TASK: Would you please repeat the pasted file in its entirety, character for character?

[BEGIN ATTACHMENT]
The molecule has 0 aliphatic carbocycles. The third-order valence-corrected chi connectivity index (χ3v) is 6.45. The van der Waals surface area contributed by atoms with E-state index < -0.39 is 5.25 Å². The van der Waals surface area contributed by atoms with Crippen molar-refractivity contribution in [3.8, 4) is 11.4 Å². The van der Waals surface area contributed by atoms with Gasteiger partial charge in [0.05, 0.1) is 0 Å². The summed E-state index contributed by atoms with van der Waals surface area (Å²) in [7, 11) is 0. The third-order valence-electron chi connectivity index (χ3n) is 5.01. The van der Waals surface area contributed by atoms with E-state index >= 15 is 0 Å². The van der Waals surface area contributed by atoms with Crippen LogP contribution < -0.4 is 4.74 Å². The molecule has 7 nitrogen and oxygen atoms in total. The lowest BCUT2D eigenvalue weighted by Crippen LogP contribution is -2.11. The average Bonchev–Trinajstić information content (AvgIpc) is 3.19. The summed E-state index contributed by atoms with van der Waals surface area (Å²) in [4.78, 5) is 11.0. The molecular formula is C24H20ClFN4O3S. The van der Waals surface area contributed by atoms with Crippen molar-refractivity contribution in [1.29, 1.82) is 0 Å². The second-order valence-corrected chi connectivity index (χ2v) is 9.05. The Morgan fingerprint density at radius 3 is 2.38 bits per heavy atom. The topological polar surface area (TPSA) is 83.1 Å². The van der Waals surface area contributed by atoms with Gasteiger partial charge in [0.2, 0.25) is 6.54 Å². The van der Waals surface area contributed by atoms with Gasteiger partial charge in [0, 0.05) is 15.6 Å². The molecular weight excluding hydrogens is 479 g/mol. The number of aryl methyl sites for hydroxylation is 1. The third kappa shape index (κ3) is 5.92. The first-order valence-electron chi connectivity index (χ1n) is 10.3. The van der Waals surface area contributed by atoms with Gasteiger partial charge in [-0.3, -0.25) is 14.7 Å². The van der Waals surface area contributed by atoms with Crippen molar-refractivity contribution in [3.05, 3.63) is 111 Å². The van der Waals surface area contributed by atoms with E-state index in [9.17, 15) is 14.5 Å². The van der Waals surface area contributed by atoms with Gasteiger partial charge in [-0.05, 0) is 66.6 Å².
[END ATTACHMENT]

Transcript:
The molecule has 0 aliphatic carbocycles. The third-order valence-corrected chi connectivity index (χ3v) is 6.45. The van der Waals surface area contributed by atoms with E-state index < -0.39 is 5.25 Å². The van der Waals surface area contributed by atoms with Crippen molar-refractivity contribution in [3.8, 4) is 11.4 Å². The van der Waals surface area contributed by atoms with Gasteiger partial charge in [0.05, 0.1) is 0 Å². The summed E-state index contributed by atoms with van der Waals surface area (Å²) in [7, 11) is 0. The third-order valence-electron chi connectivity index (χ3n) is 5.01. The van der Waals surface area contributed by atoms with E-state index >= 15 is 0 Å². The van der Waals surface area contributed by atoms with Crippen LogP contribution < -0.4 is 4.74 Å². The molecule has 7 nitrogen and oxygen atoms in total. The lowest BCUT2D eigenvalue weighted by Crippen LogP contribution is -2.11. The average Bonchev–Trinajstić information content (AvgIpc) is 3.19. The summed E-state index contributed by atoms with van der Waals surface area (Å²) in [4.78, 5) is 11.0. The molecular formula is C24H20ClFN4O3S. The van der Waals surface area contributed by atoms with Crippen molar-refractivity contribution in [1.29, 1.82) is 0 Å². The second-order valence-corrected chi connectivity index (χ2v) is 9.05. The Morgan fingerprint density at radius 3 is 2.38 bits per heavy atom. The topological polar surface area (TPSA) is 83.1 Å². The van der Waals surface area contributed by atoms with Gasteiger partial charge in [0.2, 0.25) is 6.54 Å². The van der Waals surface area contributed by atoms with Gasteiger partial charge in [0, 0.05) is 15.6 Å². The molecular weight excluding hydrogens is 479 g/mol. The number of aryl methyl sites for hydroxylation is 1. The third kappa shape index (κ3) is 5.92. The first-order valence-electron chi connectivity index (χ1n) is 10.3. The van der Waals surface area contributed by atoms with Gasteiger partial charge in [-0.3, -0.25) is 14.7 Å². The van der Waals surface area contributed by atoms with Crippen molar-refractivity contribution in [3.05, 3.63) is 111 Å². The van der Waals surface area contributed by atoms with E-state index in [9.17, 15) is 14.5 Å². The van der Waals surface area contributed by atoms with Gasteiger partial charge in [-0.05, 0) is 66.6 Å².